Saskatchewan

Mill deal dominates Wall's first question period as premier

Saskatchewan's new premier, Brad Wall, spent most of his first question period answering questions about the closed pulp mill in Prince Albert.

Saskatchewan's new premier, Brad Wall, spent most of his first question period answering questions about the closed pulp mill in Prince Albert.

The NDP Opposition wants to know who the Saskatchewan Party consultedbefore it ripped up an agreement with Domtar to reopen the mill.

The memorandum of agreement announced by then-premier Lorne Calvert and Domtar in October outlined a process that could see the mill reopening if market conditions were right.

The memorandum also said Saskatchewan taxpayers might have to put $100 million into the plan, prompting the new government to kill the deal after the Nov. 7 election that put them in power.

Wall said he and his party made their intentions very clear by campaigning against the idea of investing public money in private deals.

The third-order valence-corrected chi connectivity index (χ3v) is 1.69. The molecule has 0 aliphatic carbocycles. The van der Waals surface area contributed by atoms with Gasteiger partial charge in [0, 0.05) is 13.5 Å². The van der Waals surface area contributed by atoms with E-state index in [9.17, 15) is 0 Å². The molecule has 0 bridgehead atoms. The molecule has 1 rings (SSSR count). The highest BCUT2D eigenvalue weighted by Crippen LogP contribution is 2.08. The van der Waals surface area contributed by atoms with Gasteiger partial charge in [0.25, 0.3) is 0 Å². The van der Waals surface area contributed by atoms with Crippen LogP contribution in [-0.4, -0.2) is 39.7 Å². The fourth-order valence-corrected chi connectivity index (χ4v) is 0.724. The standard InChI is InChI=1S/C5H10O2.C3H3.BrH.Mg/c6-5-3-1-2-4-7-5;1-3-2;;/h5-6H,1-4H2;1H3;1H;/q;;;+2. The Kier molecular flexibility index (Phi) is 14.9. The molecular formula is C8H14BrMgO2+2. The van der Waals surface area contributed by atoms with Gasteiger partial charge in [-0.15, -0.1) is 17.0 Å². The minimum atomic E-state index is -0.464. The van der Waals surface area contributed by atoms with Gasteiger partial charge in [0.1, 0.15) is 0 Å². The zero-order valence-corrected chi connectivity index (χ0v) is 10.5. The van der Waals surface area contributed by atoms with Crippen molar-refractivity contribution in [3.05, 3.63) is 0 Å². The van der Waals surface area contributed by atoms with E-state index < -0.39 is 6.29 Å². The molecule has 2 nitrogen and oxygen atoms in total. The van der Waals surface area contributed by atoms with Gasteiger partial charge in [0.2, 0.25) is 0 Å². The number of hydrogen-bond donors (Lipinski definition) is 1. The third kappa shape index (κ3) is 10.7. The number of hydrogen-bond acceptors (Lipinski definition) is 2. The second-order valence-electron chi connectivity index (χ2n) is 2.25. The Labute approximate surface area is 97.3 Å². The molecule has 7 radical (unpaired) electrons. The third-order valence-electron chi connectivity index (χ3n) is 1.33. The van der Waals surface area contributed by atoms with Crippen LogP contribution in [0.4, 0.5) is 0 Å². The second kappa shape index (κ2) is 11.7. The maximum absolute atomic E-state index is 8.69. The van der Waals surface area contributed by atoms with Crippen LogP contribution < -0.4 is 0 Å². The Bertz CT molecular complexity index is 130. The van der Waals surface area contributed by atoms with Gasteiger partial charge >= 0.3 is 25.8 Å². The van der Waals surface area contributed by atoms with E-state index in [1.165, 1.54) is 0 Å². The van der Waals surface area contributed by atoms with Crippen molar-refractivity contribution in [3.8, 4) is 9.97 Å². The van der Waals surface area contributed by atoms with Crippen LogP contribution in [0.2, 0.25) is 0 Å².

He referred to the hundreds of millions of dollars the former government lost in the Meadow Lake pulp mill and the $35 million it lost on the Spudco potato-growing venture.

"That kind of practice by a government, whatever its stripe, is no substitute for proper economic development policy," he said.

However, Calvert and other New Democrat MLAs reminded Wall that the local Saskatchewan Party candidate in Prince Albert, Darryl Hickie, campaigned withthe slogan that a vote for him was a vote to reopen the mill.

Wall said what Hickie meant to say was that he'd try hard to do that.

Some 700 direct jobs were lost when the Prince Albert pulp and paper mill formerly owned by Weyerhaeuserclosed last year. The closure triggered losses of thousands of other jobs in Saskatchewan, a government report said.

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